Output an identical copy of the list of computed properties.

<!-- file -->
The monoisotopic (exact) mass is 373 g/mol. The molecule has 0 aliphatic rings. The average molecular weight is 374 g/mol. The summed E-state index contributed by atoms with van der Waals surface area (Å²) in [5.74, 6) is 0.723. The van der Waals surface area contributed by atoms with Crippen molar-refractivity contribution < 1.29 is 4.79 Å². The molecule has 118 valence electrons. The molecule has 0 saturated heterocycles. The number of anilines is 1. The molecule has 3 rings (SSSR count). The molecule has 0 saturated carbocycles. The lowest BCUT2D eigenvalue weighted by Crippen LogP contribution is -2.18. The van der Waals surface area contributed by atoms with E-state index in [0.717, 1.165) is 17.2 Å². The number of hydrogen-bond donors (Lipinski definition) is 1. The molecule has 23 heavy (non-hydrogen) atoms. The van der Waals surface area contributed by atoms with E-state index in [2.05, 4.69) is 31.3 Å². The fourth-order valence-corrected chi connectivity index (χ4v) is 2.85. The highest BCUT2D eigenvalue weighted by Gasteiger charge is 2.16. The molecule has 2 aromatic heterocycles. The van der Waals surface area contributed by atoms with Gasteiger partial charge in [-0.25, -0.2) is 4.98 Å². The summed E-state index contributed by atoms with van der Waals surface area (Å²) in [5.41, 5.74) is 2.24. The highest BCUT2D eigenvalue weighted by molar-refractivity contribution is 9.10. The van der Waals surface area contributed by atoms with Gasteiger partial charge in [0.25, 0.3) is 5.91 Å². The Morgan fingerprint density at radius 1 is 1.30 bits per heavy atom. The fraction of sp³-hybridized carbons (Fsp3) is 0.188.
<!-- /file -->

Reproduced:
The monoisotopic (exact) mass is 373 g/mol. The molecule has 0 aliphatic rings. The average molecular weight is 374 g/mol. The summed E-state index contributed by atoms with van der Waals surface area (Å²) in [5.74, 6) is 0.723. The van der Waals surface area contributed by atoms with Crippen molar-refractivity contribution < 1.29 is 4.79 Å². The molecule has 118 valence electrons. The molecule has 0 saturated heterocycles. The number of anilines is 1. The molecule has 3 rings (SSSR count). The molecule has 0 saturated carbocycles. The lowest BCUT2D eigenvalue weighted by Crippen LogP contribution is -2.18. The van der Waals surface area contributed by atoms with E-state index in [0.717, 1.165) is 17.2 Å². The number of hydrogen-bond donors (Lipinski definition) is 1. The molecule has 23 heavy (non-hydrogen) atoms. The van der Waals surface area contributed by atoms with E-state index in [2.05, 4.69) is 31.3 Å². The fourth-order valence-corrected chi connectivity index (χ4v) is 2.85. The highest BCUT2D eigenvalue weighted by Gasteiger charge is 2.16. The molecule has 2 aromatic heterocycles. The van der Waals surface area contributed by atoms with Gasteiger partial charge in [-0.25, -0.2) is 4.98 Å². The summed E-state index contributed by atoms with van der Waals surface area (Å²) in [5.41, 5.74) is 2.24. The highest BCUT2D eigenvalue weighted by molar-refractivity contribution is 9.10. The van der Waals surface area contributed by atoms with Gasteiger partial charge in [0.25, 0.3) is 5.91 Å². The Morgan fingerprint density at radius 1 is 1.30 bits per heavy atom. The fraction of sp³-hybridized carbons (Fsp3) is 0.188.